J Med. 2002;33(1-4):247-64.
Preuss HG, DiFerdinando D, Bagchi M, Bagchi D.
Department of Physiology, Medicine and Pathology, Georgetown University Medical Center, Washington, DC 20057, USA. email@example.com
Obesity is a serious health problem throughout the world. More than half of U.S. adults are overweight (61%) and more than a quarter (26%) of U.S. adults are obese. The inability of many individuals to keep their weight in check by diet and exercise has created a need for additional therapeutic means to combat obesity. Despite great effort, the pharmaceutical industry has not come up with the solution; because most weight-loss drugs to date have serious adverse effects to health and well-being.
The theory that beta agonists, especially beta 3 agonists, can affect body weight and fat mass is well accepted. Ephedrine has proven time and time again that it is an effective weight loss agent through its ability to increase thermogenesis and quench appetite. However, the publicity concerning adverse reactions has led to its gradual withdrawal from use by many despite the perceived consequences of obesity. Many companies are now substituting Citrus aurantium for ephedra in their formulations.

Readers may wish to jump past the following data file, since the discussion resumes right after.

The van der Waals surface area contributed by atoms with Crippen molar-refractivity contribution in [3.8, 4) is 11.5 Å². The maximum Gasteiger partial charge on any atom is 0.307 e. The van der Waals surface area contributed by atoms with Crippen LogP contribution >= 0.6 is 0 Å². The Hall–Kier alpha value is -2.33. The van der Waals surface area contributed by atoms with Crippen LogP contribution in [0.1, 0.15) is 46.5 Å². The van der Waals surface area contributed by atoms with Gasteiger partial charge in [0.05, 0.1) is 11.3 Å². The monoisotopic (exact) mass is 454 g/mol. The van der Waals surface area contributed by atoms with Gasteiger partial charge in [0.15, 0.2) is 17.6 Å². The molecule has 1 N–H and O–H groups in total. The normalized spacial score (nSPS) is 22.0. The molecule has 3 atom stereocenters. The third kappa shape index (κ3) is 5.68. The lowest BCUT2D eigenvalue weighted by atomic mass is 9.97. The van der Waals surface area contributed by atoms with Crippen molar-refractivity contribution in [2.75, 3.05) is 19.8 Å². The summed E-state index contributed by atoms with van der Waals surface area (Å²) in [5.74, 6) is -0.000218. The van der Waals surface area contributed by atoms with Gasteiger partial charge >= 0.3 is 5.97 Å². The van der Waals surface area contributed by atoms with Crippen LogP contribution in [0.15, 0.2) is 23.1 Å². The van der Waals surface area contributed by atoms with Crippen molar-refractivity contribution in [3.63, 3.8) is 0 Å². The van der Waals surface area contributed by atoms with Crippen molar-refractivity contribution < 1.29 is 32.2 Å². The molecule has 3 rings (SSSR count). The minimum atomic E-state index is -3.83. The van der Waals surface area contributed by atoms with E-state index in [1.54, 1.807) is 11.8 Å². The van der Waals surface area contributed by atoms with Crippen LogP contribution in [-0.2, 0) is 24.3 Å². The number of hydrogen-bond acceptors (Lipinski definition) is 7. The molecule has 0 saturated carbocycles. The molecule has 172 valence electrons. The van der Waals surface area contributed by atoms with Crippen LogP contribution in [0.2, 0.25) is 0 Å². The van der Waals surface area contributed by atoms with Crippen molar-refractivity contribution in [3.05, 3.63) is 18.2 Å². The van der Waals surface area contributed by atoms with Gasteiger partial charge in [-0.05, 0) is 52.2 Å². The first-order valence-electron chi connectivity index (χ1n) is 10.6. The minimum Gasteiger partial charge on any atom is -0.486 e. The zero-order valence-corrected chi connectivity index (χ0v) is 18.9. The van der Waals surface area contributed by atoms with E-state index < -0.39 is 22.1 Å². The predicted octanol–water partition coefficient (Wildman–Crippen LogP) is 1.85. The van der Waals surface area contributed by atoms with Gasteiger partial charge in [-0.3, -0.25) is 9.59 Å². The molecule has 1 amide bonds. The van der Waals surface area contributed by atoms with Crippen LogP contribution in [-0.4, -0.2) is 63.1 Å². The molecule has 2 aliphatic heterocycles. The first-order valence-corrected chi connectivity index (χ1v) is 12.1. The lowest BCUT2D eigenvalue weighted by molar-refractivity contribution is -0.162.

Citrus aurantium, an agent containing beta agonists, has been reported to aid in weight loss in two studies and increase thermogenesis, at least to some extent, in three studies. Colker et al. (1999) reported that in a double-blind, placebo-controlled, randomized study the subjects receiving a combination of Citrus aurantium, caffeine and St John’s Wort, lost significant amounts of total body weight while on a strict diet and exercise. Those in the placebo and control groups who also were on the same restricted diet did not. However, intergroup analysis showed no statistical significance among the weight changes in the three groups.
In contrast, the loss of fat mass in the test group was significantly greater compared to the placebo and control groups. Jones describes an open labeled study performed on 9 women. The subjects showed a mean of 0.94 kg lost during the first week when no product was given and 2.40 kg during the second week when a Citrus aurantium product was taken. Body weight losses were statistically greater during the second week compared to the first week. Since most clinicians would agree that the most weight loss should occur initially coinciding with a greater fluid loss during the first week, these differences are even more remarkable.
Three studies reported increased metabolic rates when ingesting Citrus aurantium products, however, at least two of these studies were acute. At present, Citrus aurantium may be the best thermogenic substitute for ephedra. However, more studies are needed to establish this definitively.
PMID: 12939122 [PubMed – in process]